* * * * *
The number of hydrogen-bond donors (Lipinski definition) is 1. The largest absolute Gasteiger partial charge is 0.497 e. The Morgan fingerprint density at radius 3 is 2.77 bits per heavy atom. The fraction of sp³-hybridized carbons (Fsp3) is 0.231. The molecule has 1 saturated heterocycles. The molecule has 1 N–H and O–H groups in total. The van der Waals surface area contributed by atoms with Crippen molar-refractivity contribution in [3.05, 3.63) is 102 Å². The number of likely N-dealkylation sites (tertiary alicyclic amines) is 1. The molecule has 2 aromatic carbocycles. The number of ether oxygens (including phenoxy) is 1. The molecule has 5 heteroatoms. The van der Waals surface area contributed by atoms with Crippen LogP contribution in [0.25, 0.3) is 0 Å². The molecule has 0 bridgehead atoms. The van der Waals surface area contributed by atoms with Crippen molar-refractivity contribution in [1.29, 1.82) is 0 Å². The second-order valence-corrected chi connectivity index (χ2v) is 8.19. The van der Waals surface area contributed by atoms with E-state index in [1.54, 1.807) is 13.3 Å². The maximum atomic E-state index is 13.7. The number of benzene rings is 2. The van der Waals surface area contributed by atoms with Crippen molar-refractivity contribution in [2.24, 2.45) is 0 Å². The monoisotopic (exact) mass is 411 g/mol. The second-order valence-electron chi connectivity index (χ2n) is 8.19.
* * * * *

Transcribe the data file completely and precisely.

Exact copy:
The number of hydrogen-bond donors (Lipinski definition) is 1. The largest absolute Gasteiger partial charge is 0.497 e. The Morgan fingerprint density at radius 3 is 2.77 bits per heavy atom. The fraction of sp³-hybridized carbons (Fsp3) is 0.231. The molecule has 1 saturated heterocycles. The molecule has 1 N–H and O–H groups in total. The van der Waals surface area contributed by atoms with Crippen molar-refractivity contribution in [3.05, 3.63) is 102 Å². The number of likely N-dealkylation sites (tertiary alicyclic amines) is 1. The molecule has 2 aromatic carbocycles. The number of ether oxygens (including phenoxy) is 1. The molecule has 5 heteroatoms. The van der Waals surface area contributed by atoms with Crippen LogP contribution in [0.25, 0.3) is 0 Å². The molecule has 0 bridgehead atoms. The van der Waals surface area contributed by atoms with Crippen molar-refractivity contribution in [1.29, 1.82) is 0 Å². The second-order valence-corrected chi connectivity index (χ2v) is 8.19. The van der Waals surface area contributed by atoms with E-state index in [1.54, 1.807) is 13.3 Å². The maximum atomic E-state index is 13.7. The number of benzene rings is 2. The van der Waals surface area contributed by atoms with Crippen molar-refractivity contribution in [2.24, 2.45) is 0 Å². The monoisotopic (exact) mass is 411 g/mol. The second-order valence-electron chi connectivity index (χ2n) is 8.19.